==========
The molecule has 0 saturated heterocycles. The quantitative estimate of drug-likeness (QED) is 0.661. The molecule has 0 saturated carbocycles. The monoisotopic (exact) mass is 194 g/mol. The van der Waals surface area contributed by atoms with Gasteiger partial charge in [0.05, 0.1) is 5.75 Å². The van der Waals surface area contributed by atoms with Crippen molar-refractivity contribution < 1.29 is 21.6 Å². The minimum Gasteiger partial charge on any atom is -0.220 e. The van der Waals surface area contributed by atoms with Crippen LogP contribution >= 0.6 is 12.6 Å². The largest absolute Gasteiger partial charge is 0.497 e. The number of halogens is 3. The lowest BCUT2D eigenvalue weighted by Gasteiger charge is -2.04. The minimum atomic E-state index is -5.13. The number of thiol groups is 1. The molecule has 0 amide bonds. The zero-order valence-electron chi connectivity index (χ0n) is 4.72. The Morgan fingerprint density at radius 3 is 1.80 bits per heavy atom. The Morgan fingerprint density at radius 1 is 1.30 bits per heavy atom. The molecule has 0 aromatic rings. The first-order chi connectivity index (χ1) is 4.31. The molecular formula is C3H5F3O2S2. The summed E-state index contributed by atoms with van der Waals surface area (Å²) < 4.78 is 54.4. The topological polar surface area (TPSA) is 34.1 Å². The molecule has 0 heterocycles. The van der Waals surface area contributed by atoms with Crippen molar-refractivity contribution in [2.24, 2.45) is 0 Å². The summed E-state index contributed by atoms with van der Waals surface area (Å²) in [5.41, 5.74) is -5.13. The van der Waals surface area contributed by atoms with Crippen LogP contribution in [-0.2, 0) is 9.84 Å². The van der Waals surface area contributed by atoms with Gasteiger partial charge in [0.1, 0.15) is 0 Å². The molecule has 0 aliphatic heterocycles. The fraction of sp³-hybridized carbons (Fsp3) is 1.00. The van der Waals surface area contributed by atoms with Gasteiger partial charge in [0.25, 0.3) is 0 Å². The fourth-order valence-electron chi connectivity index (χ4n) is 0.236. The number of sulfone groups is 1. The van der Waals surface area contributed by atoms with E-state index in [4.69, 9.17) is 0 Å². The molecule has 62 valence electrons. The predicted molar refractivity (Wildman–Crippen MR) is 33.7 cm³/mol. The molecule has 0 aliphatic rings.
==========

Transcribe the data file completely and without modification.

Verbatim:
The molecule has 0 saturated heterocycles. The quantitative estimate of drug-likeness (QED) is 0.661. The molecule has 0 saturated carbocycles. The monoisotopic (exact) mass is 194 g/mol. The van der Waals surface area contributed by atoms with Gasteiger partial charge in [0.05, 0.1) is 5.75 Å². The van der Waals surface area contributed by atoms with Crippen molar-refractivity contribution < 1.29 is 21.6 Å². The minimum Gasteiger partial charge on any atom is -0.220 e. The van der Waals surface area contributed by atoms with Crippen LogP contribution >= 0.6 is 12.6 Å². The largest absolute Gasteiger partial charge is 0.497 e. The number of halogens is 3. The lowest BCUT2D eigenvalue weighted by Gasteiger charge is -2.04. The minimum atomic E-state index is -5.13. The number of thiol groups is 1. The molecule has 0 amide bonds. The zero-order valence-electron chi connectivity index (χ0n) is 4.72. The Morgan fingerprint density at radius 3 is 1.80 bits per heavy atom. The Morgan fingerprint density at radius 1 is 1.30 bits per heavy atom. The molecule has 0 aromatic rings. The first-order chi connectivity index (χ1) is 4.31. The molecular formula is C3H5F3O2S2. The summed E-state index contributed by atoms with van der Waals surface area (Å²) < 4.78 is 54.4. The topological polar surface area (TPSA) is 34.1 Å². The molecule has 0 heterocycles. The van der Waals surface area contributed by atoms with Crippen molar-refractivity contribution in [2.24, 2.45) is 0 Å². The summed E-state index contributed by atoms with van der Waals surface area (Å²) in [5.41, 5.74) is -5.13. The van der Waals surface area contributed by atoms with Crippen LogP contribution in [-0.2, 0) is 9.84 Å². The van der Waals surface area contributed by atoms with Gasteiger partial charge in [0.1, 0.15) is 0 Å². The molecule has 0 aliphatic heterocycles. The fraction of sp³-hybridized carbons (Fsp3) is 1.00. The van der Waals surface area contributed by atoms with Gasteiger partial charge in [0.25, 0.3) is 0 Å². The fourth-order valence-electron chi connectivity index (χ4n) is 0.236. The number of sulfone groups is 1. The van der Waals surface area contributed by atoms with E-state index in [4.69, 9.17) is 0 Å². The molecule has 62 valence electrons. The predicted molar refractivity (Wildman–Crippen MR) is 33.7 cm³/mol. The molecule has 0 aliphatic rings.